"While it is manifestly the business of this committee to ensure the decorum of House proceedings and to punish unlawful and unethical conduct that reflects upon the integrity of the House, there is no precedent for policing the lawful expression of opinions or a member’s choice of words in what he believed to be correspondence with a private citizen. Determining which ideas and manners of expression are beyond the pale is first and foremost the province of voters," the committee said. "The First Amendment of the United States Constitution protects freedom of speech and it would run contrary to those principles to punish 'the expression of an idea simply because society finds the idea itself offensive or disagreeable.'"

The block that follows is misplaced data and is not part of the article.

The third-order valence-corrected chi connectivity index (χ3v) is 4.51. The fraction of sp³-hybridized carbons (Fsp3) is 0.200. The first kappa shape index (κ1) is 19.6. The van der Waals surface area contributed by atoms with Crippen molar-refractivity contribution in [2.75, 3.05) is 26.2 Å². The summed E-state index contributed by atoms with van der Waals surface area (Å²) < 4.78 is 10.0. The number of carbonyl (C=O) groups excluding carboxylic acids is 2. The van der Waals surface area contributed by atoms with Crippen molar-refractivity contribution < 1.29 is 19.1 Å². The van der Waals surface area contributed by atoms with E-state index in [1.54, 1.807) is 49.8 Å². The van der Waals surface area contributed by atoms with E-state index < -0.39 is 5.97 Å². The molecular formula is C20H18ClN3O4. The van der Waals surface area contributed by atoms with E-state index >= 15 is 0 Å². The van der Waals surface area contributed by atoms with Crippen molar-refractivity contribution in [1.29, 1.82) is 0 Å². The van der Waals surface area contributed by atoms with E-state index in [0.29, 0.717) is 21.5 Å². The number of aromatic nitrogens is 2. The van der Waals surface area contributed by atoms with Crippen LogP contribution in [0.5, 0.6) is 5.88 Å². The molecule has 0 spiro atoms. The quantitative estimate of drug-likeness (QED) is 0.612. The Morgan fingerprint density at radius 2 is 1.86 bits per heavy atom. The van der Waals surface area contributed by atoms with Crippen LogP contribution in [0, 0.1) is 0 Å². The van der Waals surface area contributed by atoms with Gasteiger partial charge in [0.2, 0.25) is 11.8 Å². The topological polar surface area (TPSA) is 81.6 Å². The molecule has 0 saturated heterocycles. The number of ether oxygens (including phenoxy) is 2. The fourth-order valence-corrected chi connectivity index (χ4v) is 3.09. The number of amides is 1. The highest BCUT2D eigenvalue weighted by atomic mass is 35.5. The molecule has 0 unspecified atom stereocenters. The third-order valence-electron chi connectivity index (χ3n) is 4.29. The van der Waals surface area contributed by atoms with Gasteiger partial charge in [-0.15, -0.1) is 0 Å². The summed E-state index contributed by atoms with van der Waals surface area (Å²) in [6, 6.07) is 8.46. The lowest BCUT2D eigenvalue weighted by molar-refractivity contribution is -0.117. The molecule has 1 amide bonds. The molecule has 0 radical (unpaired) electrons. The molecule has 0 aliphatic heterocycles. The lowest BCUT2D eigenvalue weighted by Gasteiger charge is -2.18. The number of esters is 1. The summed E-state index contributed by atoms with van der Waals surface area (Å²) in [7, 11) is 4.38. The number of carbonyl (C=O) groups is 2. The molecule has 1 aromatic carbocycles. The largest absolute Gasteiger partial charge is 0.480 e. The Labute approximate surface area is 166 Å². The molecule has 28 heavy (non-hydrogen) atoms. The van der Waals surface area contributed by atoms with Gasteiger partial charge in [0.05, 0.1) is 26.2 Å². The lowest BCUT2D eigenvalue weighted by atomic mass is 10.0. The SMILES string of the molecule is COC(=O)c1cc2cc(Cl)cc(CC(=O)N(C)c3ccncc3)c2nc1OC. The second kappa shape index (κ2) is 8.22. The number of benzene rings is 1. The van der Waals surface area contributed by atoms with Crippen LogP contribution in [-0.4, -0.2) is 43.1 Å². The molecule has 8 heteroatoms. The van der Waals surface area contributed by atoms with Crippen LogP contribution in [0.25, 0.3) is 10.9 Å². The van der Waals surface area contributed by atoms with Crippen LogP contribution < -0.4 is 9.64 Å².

In a statement, Longhurst, who chairs the Ethics Committee, called Brady's words "reprehensible" but noted case law regarding elected officials’ speech is clear.
“Rep. Brady’s remarks were racist, sexist and should never be tolerated. That’s why House Leadership immediately condemned them and instructed him to take several steps to address the damage his words caused,” said Rep. Longhurst. “But while we reject his comments, we have to separate our moral outrage from our duty to follow the law. We must acknowledge a very bedrock principle of our country: unpopular speech, even despicable language like this, is still protected under the Constitution.
“While we condemn Rep. Brady’s remarks, the committee determined that we have no ground to regulate or punish an elected official’s speech. Ultimately, the decision of whether he should continue to serve in the House is the responsibility of the constituents he represents.”